This is the central problem facing those who want to "mitigate the weakness of democratic government [under] modern conditions." It is the central crisis of modern American democracy. Augustus Freeman is correct to warn that democracy requires a large group of citizens devoted to the common good if it is to survive. Sociologists like Robert Putnam have amassed volumes of research that a devotion to the common good and sense of common identity is exactly what Americans have lost. Three generations of Americans have largely given up on self governance. Ibn Khaldun would call it a decline in asabiyah, Alexis de Tocqueville described it as the despotism of individualism, modern sociologists call it a crisis of social capital.  No matter what we name it, is strikes at the heart of the American people's ability to work together to solve their own problems or to fight back against ruling class power.
Concrete steps to fix the weaknesses of democratic government must start here. Resurrecting civil society and local autonomy will do more to change the character of American democracy and empower her citizens than any sweeping changes at the top could. The power to rig the system from the top is what we are trying to eliminate, after all. That means there is no universal answer. There is no quick fix. Each concerned observer must turn to his or her own community and its local concerns to see what could be done to give its members practical experience with real citizenship. Until subjects learn to be citizens real progress will not be made.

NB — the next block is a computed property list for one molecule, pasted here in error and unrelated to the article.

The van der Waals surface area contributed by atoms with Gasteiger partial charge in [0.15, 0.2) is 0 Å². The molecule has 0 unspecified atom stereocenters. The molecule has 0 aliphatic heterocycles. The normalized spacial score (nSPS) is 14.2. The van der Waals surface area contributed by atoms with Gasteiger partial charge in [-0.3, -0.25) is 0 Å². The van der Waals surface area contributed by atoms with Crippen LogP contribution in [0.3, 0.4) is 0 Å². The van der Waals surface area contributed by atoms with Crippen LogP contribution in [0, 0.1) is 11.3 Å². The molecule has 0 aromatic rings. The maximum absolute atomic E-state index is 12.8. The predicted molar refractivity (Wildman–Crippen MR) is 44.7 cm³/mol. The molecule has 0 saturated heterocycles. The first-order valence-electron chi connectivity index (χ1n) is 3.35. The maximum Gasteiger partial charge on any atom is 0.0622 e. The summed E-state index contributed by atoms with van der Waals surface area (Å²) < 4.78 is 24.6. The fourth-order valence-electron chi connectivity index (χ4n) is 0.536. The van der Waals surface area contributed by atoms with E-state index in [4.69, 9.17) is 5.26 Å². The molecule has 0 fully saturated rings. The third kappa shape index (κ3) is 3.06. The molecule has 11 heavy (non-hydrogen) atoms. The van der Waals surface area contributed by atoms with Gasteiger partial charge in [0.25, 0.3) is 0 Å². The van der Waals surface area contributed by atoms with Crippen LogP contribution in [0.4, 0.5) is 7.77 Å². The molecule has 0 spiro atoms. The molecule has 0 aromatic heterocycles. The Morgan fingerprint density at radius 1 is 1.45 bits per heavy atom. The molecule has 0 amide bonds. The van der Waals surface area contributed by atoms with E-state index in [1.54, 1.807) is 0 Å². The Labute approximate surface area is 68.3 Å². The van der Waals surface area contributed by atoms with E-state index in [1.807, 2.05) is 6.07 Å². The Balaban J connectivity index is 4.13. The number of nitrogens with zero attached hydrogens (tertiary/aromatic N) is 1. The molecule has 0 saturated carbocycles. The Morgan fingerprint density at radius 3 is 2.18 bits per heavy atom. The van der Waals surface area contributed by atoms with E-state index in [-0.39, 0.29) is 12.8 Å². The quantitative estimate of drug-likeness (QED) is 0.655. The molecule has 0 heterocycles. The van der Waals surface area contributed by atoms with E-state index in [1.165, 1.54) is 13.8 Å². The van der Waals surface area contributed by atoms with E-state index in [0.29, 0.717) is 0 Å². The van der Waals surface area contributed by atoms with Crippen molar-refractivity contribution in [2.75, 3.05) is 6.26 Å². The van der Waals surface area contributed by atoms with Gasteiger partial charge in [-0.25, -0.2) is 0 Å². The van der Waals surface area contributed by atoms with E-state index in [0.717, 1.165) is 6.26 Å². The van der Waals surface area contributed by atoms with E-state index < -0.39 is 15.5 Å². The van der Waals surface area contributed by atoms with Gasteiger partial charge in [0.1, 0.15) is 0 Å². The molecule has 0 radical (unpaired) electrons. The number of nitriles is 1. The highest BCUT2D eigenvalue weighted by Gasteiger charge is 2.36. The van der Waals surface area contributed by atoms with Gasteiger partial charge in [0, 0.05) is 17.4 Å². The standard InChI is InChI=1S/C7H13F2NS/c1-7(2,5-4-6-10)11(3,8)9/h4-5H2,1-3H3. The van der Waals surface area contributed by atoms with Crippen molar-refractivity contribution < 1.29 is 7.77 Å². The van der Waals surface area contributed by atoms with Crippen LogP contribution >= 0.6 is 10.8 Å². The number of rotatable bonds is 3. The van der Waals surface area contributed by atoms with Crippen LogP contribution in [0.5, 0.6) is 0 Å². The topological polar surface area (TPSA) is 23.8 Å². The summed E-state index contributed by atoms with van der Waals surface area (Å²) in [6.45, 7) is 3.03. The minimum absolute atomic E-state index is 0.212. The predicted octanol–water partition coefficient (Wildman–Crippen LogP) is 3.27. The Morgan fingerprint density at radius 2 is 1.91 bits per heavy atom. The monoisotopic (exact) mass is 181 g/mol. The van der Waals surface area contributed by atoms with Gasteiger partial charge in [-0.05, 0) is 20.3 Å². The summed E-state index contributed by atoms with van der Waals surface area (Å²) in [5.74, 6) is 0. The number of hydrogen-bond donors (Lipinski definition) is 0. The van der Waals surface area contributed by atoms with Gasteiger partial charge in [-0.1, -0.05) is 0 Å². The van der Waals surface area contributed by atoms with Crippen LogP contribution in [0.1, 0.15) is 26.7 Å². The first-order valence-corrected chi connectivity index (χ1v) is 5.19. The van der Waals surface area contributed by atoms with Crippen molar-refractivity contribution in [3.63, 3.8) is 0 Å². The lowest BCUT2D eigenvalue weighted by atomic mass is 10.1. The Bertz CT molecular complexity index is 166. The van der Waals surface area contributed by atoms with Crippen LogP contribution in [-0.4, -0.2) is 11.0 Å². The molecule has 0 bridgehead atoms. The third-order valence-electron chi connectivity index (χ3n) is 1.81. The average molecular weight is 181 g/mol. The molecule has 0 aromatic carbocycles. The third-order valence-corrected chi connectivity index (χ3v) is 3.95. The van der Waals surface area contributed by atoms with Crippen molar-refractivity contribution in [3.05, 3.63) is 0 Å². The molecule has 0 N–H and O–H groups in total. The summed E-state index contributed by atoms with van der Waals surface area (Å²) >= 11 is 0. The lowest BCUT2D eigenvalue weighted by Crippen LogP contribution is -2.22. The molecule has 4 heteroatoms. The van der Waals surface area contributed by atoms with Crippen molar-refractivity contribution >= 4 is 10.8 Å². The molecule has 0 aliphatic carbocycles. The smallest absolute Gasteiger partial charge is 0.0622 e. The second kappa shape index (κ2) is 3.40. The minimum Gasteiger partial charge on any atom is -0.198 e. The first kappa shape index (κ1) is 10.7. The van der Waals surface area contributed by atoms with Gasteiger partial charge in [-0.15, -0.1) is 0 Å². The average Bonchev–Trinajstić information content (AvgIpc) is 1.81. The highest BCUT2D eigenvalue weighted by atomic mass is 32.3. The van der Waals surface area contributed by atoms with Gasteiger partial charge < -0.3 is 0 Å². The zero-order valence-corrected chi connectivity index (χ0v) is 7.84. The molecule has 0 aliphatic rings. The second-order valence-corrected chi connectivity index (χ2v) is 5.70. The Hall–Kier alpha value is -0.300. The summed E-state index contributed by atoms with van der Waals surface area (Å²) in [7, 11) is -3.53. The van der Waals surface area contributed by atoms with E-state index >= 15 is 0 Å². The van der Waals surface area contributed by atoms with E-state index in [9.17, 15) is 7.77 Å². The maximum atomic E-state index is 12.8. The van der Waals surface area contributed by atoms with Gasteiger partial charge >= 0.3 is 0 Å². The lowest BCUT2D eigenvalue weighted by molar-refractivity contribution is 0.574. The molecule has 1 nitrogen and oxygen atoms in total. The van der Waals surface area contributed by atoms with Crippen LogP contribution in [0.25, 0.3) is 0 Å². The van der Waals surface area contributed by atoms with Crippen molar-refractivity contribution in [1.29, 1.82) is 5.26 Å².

T. Greer. "The Rule of Law and the Ruling Class in American History." The Scholar's Stage. 4 March 2013.
 Lexington Green. "The Perpetual Difficulty of Opposing a Corrupt Political System." ChicagoBoyz. 10 March 2013.
 Christopher Lasch. The Revolt of the Elites and the Betrayal of Democracy. (New York: W.W. Norton and Company). 1993. p. 83; 136.
 Robert Putnam. Bowling Alone: The Collapse and Revival of American Community. (New York: Simon and Schuser). 2000; T. Greer "The Death of a Nation" The Scholar's Stage. 10 March 2010; Alexis de Tocqueville. Democracy in America and Two Essays on America. trans. Gerald Bevan.(New York: Penguin Books). 2003. p. 805-807 ; Ibn Khaldun The Muqaddimah: An Introduction to History Translated by Franz Rosenthal. (Princeton: Princeton University Press). 1958. p. 45-49.